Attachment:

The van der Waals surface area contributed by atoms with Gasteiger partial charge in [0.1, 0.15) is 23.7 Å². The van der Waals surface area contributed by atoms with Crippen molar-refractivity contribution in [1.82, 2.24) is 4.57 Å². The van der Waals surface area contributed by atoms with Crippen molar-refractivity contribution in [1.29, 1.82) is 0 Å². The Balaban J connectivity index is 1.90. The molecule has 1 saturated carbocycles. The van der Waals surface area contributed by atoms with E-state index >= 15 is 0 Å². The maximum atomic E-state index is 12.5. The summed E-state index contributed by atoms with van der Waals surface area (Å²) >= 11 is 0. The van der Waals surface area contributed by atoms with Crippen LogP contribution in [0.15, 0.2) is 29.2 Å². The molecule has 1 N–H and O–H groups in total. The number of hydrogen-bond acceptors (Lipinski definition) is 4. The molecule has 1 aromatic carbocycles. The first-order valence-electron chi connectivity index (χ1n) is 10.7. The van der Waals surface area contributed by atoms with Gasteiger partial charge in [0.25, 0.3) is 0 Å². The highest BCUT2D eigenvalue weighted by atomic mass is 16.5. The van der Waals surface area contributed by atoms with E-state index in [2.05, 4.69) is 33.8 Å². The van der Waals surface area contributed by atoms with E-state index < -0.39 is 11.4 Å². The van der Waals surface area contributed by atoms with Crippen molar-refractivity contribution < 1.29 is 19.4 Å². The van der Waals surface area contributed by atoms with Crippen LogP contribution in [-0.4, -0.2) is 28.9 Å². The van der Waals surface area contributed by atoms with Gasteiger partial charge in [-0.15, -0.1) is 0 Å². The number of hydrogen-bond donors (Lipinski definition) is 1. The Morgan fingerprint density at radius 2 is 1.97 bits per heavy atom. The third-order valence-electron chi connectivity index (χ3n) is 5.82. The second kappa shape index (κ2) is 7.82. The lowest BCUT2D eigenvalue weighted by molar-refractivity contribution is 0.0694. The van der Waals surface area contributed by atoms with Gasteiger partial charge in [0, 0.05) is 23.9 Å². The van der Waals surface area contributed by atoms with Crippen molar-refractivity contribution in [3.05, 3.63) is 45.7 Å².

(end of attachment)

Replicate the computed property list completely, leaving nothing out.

The van der Waals surface area contributed by atoms with Gasteiger partial charge in [0.1, 0.15) is 23.7 Å². The van der Waals surface area contributed by atoms with Crippen molar-refractivity contribution in [1.82, 2.24) is 4.57 Å². The van der Waals surface area contributed by atoms with Crippen molar-refractivity contribution in [1.29, 1.82) is 0 Å². The Balaban J connectivity index is 1.90. The molecule has 1 saturated carbocycles. The van der Waals surface area contributed by atoms with E-state index >= 15 is 0 Å². The maximum atomic E-state index is 12.5. The summed E-state index contributed by atoms with van der Waals surface area (Å²) >= 11 is 0. The van der Waals surface area contributed by atoms with Crippen LogP contribution in [0.15, 0.2) is 29.2 Å². The molecule has 1 N–H and O–H groups in total. The number of hydrogen-bond acceptors (Lipinski definition) is 4. The molecule has 1 aromatic carbocycles. The first-order valence-electron chi connectivity index (χ1n) is 10.7. The van der Waals surface area contributed by atoms with Gasteiger partial charge in [0.25, 0.3) is 0 Å². The highest BCUT2D eigenvalue weighted by atomic mass is 16.5. The van der Waals surface area contributed by atoms with E-state index in [2.05, 4.69) is 33.8 Å². The van der Waals surface area contributed by atoms with E-state index < -0.39 is 11.4 Å². The van der Waals surface area contributed by atoms with Crippen molar-refractivity contribution < 1.29 is 19.4 Å². The van der Waals surface area contributed by atoms with Crippen LogP contribution in [-0.4, -0.2) is 28.9 Å². The van der Waals surface area contributed by atoms with Gasteiger partial charge in [-0.15, -0.1) is 0 Å². The number of hydrogen-bond donors (Lipinski definition) is 1. The Morgan fingerprint density at radius 2 is 1.97 bits per heavy atom. The third-order valence-electron chi connectivity index (χ3n) is 5.82. The second kappa shape index (κ2) is 7.82. The lowest BCUT2D eigenvalue weighted by molar-refractivity contribution is 0.0694. The van der Waals surface area contributed by atoms with Gasteiger partial charge in [0, 0.05) is 23.9 Å². The van der Waals surface area contributed by atoms with Crippen molar-refractivity contribution in [3.05, 3.63) is 45.7 Å².